Re: [OFF TOPIC] College Degree

From: Nuno Souto <>
Date: Tue, 08 Dec 2009 21:37:15 +1100
Message-ID: <>

Guillermo Alan Bort wrote,on my timestamp of 8/12/2009 8:40 AM:

> So... my question to you is, what is your degree (if any) and what is
> your opinion on college degrees and real life work.

Electrical Engineering Low-Currents (Electronics). University. We don't have colleges where I studied: only high school and uni. One of the final projects was to design and build an audio amplifier. This was way back when we had to use discrete components to make one, rather than just plug-in a black-box module made in China.

I got together with three other students in the project, we did the design according to the books, walked into an electronics supply shop and asked for a few NPN and PNP transistors with Vce of 30V, IC of 300mA and a noise factor that I forgot.

Of course: we got laughed at.

We learned there and then that in real life one picks components from a manufacturer's catalog - the Phillips and Motorola ones used to be excellent! - that most closely match the type of transistor one needs - switching, power, low-noise, high-voltage - and THEN one designs the circuit around those components!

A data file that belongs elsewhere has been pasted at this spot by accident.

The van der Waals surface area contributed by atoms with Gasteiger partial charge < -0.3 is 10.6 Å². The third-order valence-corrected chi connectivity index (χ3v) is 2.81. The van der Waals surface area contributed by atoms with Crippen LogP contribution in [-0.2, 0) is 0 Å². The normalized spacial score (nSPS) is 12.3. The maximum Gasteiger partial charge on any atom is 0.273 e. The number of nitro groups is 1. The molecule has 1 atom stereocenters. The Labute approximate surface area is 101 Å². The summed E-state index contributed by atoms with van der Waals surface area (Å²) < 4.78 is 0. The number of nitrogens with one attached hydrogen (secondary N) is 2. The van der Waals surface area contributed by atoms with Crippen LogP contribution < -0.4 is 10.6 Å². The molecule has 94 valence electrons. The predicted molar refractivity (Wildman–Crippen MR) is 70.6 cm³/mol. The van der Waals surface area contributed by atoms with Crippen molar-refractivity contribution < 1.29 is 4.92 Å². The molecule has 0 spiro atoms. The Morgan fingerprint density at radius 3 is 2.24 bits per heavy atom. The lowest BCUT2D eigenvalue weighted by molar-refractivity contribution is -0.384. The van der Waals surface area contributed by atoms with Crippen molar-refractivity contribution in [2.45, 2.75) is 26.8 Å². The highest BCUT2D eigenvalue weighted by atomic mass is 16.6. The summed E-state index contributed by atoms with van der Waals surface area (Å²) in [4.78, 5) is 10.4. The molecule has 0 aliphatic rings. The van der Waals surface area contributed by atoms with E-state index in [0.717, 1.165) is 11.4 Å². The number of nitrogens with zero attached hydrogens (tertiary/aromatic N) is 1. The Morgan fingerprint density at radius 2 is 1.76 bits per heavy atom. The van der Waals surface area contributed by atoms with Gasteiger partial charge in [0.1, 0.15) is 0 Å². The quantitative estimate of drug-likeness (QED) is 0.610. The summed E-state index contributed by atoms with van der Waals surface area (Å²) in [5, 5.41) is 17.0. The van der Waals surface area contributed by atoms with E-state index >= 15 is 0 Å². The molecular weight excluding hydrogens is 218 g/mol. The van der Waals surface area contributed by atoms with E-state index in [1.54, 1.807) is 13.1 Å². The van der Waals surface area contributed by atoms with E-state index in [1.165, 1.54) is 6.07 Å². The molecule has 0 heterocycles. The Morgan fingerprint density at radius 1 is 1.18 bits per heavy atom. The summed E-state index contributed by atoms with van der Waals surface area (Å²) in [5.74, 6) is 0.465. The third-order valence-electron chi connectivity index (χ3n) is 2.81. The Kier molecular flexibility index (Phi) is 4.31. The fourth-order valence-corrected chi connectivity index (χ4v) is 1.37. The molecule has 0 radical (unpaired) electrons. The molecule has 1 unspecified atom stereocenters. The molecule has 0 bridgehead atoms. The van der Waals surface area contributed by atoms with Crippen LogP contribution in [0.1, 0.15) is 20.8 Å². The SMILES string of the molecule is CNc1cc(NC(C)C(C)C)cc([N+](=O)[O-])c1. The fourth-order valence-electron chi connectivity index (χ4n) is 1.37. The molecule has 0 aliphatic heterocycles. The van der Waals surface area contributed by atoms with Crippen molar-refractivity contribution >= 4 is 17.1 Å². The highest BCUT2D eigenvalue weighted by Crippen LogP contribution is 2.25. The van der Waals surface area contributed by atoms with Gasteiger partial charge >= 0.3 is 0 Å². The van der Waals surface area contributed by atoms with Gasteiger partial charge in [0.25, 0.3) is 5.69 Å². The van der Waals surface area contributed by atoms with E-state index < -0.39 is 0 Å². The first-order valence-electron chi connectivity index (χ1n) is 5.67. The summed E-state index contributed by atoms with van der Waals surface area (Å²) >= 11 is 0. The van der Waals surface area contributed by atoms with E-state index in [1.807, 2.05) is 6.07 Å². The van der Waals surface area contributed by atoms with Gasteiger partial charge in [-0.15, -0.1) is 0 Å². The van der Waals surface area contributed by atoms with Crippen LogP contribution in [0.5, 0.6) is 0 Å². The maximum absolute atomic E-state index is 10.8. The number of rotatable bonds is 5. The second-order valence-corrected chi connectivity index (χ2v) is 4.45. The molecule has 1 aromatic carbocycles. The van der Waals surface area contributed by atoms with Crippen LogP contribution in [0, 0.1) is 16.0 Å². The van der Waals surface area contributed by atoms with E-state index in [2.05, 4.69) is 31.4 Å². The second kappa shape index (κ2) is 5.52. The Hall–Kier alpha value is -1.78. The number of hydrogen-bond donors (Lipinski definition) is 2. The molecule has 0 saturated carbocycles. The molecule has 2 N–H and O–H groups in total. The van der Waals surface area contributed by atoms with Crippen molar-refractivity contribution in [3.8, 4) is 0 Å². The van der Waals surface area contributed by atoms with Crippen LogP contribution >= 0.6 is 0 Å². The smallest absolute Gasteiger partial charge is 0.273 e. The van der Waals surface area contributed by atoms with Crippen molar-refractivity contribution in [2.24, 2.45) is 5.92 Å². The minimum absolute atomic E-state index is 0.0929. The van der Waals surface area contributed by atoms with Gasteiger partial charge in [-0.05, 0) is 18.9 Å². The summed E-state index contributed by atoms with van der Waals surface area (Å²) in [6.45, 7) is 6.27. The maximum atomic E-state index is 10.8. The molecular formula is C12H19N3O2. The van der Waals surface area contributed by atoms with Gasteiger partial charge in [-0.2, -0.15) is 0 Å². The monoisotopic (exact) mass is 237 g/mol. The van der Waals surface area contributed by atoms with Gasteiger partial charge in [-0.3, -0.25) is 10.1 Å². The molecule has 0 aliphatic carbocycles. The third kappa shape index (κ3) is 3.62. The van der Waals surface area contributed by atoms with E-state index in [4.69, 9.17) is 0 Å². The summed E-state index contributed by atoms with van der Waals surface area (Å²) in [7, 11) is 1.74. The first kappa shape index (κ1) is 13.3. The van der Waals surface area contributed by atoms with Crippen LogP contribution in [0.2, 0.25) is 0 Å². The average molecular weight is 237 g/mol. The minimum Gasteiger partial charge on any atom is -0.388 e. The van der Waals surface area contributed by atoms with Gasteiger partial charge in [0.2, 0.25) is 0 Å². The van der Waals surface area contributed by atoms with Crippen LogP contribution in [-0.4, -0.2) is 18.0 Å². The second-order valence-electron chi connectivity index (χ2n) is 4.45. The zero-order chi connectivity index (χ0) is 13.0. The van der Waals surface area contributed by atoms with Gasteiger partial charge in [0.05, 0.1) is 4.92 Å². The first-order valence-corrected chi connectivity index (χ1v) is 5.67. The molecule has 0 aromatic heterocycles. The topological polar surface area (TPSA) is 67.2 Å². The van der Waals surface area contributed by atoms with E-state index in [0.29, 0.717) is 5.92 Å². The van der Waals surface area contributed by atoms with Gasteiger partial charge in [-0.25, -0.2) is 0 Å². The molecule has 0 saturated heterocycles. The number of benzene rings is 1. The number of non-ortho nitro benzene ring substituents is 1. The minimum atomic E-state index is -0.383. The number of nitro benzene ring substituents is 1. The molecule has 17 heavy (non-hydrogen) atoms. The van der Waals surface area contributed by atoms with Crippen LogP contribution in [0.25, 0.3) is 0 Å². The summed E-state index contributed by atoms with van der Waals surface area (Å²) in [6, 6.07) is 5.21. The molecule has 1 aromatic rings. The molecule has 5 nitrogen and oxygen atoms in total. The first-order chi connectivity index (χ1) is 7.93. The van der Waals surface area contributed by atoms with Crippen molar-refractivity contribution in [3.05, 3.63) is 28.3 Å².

We had a week to re-do everything. This is where my prior experience as "sound engineer" with a high school music band paid off: I *knew* heaps of circuit diagrams and how to read them and draw the PCBs and solder the components without undue EM interference. Top marks at the end: we were the only ones who actually showed a working device.

I learned a lesson that had nothing to do with electronics: don't bend reality to your ideals - real life works the other way around.

> I've been working with Oracle for a few years (4 or 5) and I've come to
> know it a little, I got a good job as a DBA, but I don't really like the
> 'regular' careers that are usually associated with Systems
> Administrations... so... if I got, say, a degree in mathematics or
> physics... how would it affect my work-life?

I don't think it would affect your working life in any way, other than perhaps open a few doors initially. Your approach to systematic work and continuous learning would be a much more determinant factor of your career overall.

Nuno Souto
in windy Sydney, Australia
Received on Tue Dec 08 2009 - 04:37:15 CST

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